No, I’m not talking about those drawers, silly. I’m talking about the drawers I need to build for the nail cabinet.
The drawers in the original are faithfully reproduced in the article, and the construction is a bit odd. Instead of dovetails, rabbets, tongue-and-groove or any of the other standard drawer construction methods these are build by gluing and nailing the sides and bottom the the edges of the front and back.
I thought (briefly) about dovetailing them instead. I also thought about veneering the front to cover the exposed end grain, or perhaps running a rabbet around three sides. In the end I’ll probably just follow the instructions in the article for the experience. I was concerned about the door (which has glued and nailed miters) being too wimpy, but it turned out OK. My test joint took a fair amount of force to break (albeit still way less than other construction methods), so these will probably be OK too.
The first step to making the drawers is to prep the stock. I didn’t want to plane 3/4″ boards down to 1/4″, so I decided to try re-sawing first. I’ve mostly used my bandsaw for metalworking (it’s in my metal shop after all), using it to cut out profiles in plate stock. I have it fitted with a fancy re-saw blade from Highland Woodworking, and it has a 7.5 horsepower motor, so it should be up to the task. I dropped the gearbox into high, turned up the speed and dialed in the blade tension (I still need a bit more I think). Everything on this WWII era saw is hydraulic, the blade tension, the post height, table angle, table feed (yes table feed, so you could clamp something to the table and feed it through the blade), blade tracking and fine speed adjustment. Crazy right? The tension was making me nervous because I had to turn it up a lot higher than I usually do, and the adjuster was making some odd noises. Maybe the gauge needs to be oiled or something.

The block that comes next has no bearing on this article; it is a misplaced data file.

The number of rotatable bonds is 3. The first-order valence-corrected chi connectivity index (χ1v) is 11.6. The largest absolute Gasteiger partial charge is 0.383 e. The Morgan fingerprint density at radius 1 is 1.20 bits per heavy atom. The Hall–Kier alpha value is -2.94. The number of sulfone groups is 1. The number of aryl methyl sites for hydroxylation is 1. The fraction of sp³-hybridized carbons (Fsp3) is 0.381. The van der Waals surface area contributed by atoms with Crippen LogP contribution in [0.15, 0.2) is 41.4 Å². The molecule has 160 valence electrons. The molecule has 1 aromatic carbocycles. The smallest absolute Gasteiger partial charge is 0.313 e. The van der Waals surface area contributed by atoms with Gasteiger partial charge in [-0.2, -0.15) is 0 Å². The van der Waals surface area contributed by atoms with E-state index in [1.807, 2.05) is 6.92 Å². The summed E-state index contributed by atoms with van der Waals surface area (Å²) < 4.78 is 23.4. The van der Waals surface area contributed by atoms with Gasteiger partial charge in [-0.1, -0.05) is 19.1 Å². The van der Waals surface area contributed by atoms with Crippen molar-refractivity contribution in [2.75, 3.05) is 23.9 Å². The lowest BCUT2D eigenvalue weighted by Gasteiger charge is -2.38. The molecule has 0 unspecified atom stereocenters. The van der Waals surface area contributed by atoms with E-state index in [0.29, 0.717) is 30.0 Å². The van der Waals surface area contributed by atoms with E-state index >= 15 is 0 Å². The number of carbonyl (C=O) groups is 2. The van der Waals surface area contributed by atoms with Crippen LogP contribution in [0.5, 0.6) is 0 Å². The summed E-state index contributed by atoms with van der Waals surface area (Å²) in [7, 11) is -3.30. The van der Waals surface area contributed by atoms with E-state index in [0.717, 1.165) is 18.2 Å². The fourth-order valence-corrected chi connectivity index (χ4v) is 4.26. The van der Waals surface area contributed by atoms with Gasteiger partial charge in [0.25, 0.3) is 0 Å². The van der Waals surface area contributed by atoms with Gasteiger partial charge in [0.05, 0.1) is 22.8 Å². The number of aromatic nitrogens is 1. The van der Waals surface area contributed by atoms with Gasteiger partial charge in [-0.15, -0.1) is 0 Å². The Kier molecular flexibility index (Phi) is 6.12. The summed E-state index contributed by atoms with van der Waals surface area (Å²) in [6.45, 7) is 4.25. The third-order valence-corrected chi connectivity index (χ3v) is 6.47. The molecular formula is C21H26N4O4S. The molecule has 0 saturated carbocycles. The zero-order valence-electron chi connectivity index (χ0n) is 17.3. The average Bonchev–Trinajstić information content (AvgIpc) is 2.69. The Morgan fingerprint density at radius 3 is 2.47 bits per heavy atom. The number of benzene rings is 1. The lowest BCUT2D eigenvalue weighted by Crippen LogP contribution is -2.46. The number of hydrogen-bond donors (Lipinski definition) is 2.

It took several adjustments of the (cobbled together) MDF re-saw fence to get the tracking right, but I was able to re-saw these 1×10 pine boards into half without too much drama. The boards were slightly cupped to begin with, and supped even more after re-sawing — I expect from releasing stress. I was afraid if I flattened the stock before re-sawing I’d have to flatten it again, I’m pretty sure that’s accurate.
Then I jointed and planed the re-sawn boards (including my experiments on scraps) into 1/4″ boards, and left them stickered to acclimate. I think “acclimate” is a five-dollar-word that means “trying to warp”.
I probably need 3 or 4 times this amount to make the drawers, so I’ll get out to the shop one night this week I hope to finish the stock prep job. I have enough Alder scrap that I’m thinking of using that for the drawer fronts. I’ll do one drawer as an experiment and see how it comes out. Right now I need to get my teenage son out of bed and off to school, which is way more challenging than making drawers.